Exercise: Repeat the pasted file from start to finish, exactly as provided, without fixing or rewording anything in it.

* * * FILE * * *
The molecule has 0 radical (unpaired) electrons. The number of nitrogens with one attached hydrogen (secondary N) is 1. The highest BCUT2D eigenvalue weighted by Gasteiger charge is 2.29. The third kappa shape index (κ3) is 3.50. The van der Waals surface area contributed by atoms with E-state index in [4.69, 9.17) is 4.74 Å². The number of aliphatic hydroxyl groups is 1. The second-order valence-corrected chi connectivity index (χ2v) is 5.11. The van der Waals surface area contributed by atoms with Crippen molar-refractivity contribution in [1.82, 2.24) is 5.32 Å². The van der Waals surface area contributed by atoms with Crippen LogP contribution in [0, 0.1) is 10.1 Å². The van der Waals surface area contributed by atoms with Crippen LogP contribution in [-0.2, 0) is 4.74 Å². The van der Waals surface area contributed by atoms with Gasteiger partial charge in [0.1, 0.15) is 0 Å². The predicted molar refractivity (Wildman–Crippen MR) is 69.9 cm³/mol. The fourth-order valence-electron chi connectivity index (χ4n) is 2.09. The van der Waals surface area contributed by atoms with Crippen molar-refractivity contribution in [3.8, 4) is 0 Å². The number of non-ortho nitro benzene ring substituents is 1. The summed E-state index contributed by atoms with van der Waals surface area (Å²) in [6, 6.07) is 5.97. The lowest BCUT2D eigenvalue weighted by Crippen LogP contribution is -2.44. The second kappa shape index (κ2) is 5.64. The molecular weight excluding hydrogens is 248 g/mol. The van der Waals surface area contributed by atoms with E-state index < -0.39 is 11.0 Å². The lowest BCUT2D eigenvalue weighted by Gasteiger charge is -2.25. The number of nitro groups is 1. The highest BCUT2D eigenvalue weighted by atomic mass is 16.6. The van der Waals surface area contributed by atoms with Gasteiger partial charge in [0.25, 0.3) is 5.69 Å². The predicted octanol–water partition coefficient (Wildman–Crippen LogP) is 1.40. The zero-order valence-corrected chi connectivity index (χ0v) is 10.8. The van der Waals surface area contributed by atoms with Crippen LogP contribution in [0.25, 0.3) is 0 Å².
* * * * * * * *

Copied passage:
The molecule has 0 radical (unpaired) electrons. The number of nitrogens with one attached hydrogen (secondary N) is 1. The highest BCUT2D eigenvalue weighted by Gasteiger charge is 2.29. The third kappa shape index (κ3) is 3.50. The van der Waals surface area contributed by atoms with E-state index in [4.69, 9.17) is 4.74 Å². The number of aliphatic hydroxyl groups is 1. The second-order valence-corrected chi connectivity index (χ2v) is 5.11. The van der Waals surface area contributed by atoms with Crippen molar-refractivity contribution in [1.82, 2.24) is 5.32 Å². The van der Waals surface area contributed by atoms with Crippen LogP contribution in [0, 0.1) is 10.1 Å². The van der Waals surface area contributed by atoms with Crippen LogP contribution in [-0.2, 0) is 4.74 Å². The van der Waals surface area contributed by atoms with Gasteiger partial charge in [0.1, 0.15) is 0 Å². The predicted molar refractivity (Wildman–Crippen MR) is 69.9 cm³/mol. The fourth-order valence-electron chi connectivity index (χ4n) is 2.09. The van der Waals surface area contributed by atoms with Crippen molar-refractivity contribution in [3.8, 4) is 0 Å². The number of non-ortho nitro benzene ring substituents is 1. The summed E-state index contributed by atoms with van der Waals surface area (Å²) in [6, 6.07) is 5.97. The lowest BCUT2D eigenvalue weighted by Crippen LogP contribution is -2.44. The second kappa shape index (κ2) is 5.64. The molecular weight excluding hydrogens is 248 g/mol. The van der Waals surface area contributed by atoms with E-state index < -0.39 is 11.0 Å². The lowest BCUT2D eigenvalue weighted by Gasteiger charge is -2.25. The number of nitro groups is 1. The highest BCUT2D eigenvalue weighted by atomic mass is 16.6. The van der Waals surface area contributed by atoms with Gasteiger partial charge in [0.25, 0.3) is 5.69 Å². The predicted octanol–water partition coefficient (Wildman–Crippen LogP) is 1.40. The zero-order valence-corrected chi connectivity index (χ0v) is 10.8. The van der Waals surface area contributed by atoms with Crippen LogP contribution in [0.25, 0.3) is 0 Å².